Amy Mattinat: Woman of Auto Care
Words: Karen Sullivan
Cars have always been in Amy Mattinat’s life. Growing up in northeast Ohio she says, “I feel as if I have motor oil in my blood.” I think she might be right.
However, her original career choice was not in the automotive industry. You might ask why she is in this magazine, but I think a lot of ladies can relate that the automotive industry was not their original destination, myself included. In Amy’s case, she always loved cars growing up, hanging out with her high school boyfriend at the redneck races out in Ohio. She decided on a more traditional route for ladies you could say, by going to school for Hotel/Restaurant Management in New England. This led her to working in kitchens and having cooking become a passion. She even went so far as to open her own catering business.
While her degree might not be in automotive, she did keep one foot in the industry by marrying a mechanic (are you seeing a trend because I am). While they were married, the two of them opened a small repair shop. The best thing about the repair shop, it was out of the attached barn to their apartment….I think that fits some individuals’ dream homes, big garage, enough for all the toys and to work on them, and just enough space to live comfortably.
Unfortunately, Amy’s marriage to her first husband did not last. On the bright side, the knowledge she had gained from helping run the shop would take her to new places in the future. Remarrying in the early ‘90s, she kept on with her catering business and family life. Tragedy struck however when her husband became poisoned at work and the resulting effects made it so he could no longer work. With the catering business being inconsistent Amy made the decision to close her shop and return to the automotive industry.
From this point on, the world of automobiles became Amy’s life.
In the mid 90’s she began working for Auto Craftsmen, an independent auto repair shop in Montpelier, Vermont. She was their bookkeeper. A few years after starting she was running the front desk as well. While she was working for Auto Craftsmen she took multiple classes, some for automotive business, and others for marketing. One of her great accomplishments was in 2009 buying out Auto Craftsmen and becoming the sole owner.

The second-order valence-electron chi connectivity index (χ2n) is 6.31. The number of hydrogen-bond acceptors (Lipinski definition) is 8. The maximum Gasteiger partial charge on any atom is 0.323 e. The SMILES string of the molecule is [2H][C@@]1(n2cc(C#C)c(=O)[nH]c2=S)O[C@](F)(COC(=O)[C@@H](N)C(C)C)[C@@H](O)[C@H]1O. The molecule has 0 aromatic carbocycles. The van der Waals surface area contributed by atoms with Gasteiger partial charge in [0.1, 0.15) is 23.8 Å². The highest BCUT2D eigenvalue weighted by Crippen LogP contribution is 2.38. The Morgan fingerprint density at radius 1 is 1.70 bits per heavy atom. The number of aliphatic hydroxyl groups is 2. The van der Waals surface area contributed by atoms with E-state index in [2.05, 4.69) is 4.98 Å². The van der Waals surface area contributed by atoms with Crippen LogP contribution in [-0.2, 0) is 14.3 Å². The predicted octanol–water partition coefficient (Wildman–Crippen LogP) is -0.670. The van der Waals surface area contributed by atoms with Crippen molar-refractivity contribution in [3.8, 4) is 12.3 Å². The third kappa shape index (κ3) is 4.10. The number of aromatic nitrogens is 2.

From then on she has steadily become a fixture in the automotive industry. Amy has taught about car care through tv, radio, and writing. She even wrote a book titled, How to Buy a Great Used Car. She has garnered multiple awards throughout her career and was the elected President of the Women’s Board in the Car Care Council and has since passed the torch to the next President.
Amy is a shining example of how your initial career choice can change and how you can move into the automotive industry late in the game. All you need is the desire and drive to work and willingness to learn. Thankfully Amy has been able to contribute back by engaging in national automotive groups and mentoring other women who want to enter the industry.
For the Ladies -
Amy is one who has a hand in a little bit of everything but is willing to give a helping hand whenever possible. For ladies who are looking to get into the industry or are already a part of it, Amy says you do not necessarily have to re-invent the wheel. A lady has probably done it already, the key word here is probably though. Find automotive women who are successful at what you want to do or are currently doing. The majority of them would love to help you, guide you, and see you succeed. Do you know the best part of this? You won’t necessarily make the same mistakes your mentor did to get to where they are today.
Ladies who want to become involved in the automotive industry find it hard, daunting, and imitating at times. Some resources supplied by Amy are below:
The Car Care Council Women’s Board which is a great resource for the ladies in the automotive aftermarket industry.
The SEMA Business Women’s Network is another great resource. It’s for women in the specialty equipment side of the industry.
There is also WIN: Women’s Industry Network. This is for women in the collision repair side of the industry.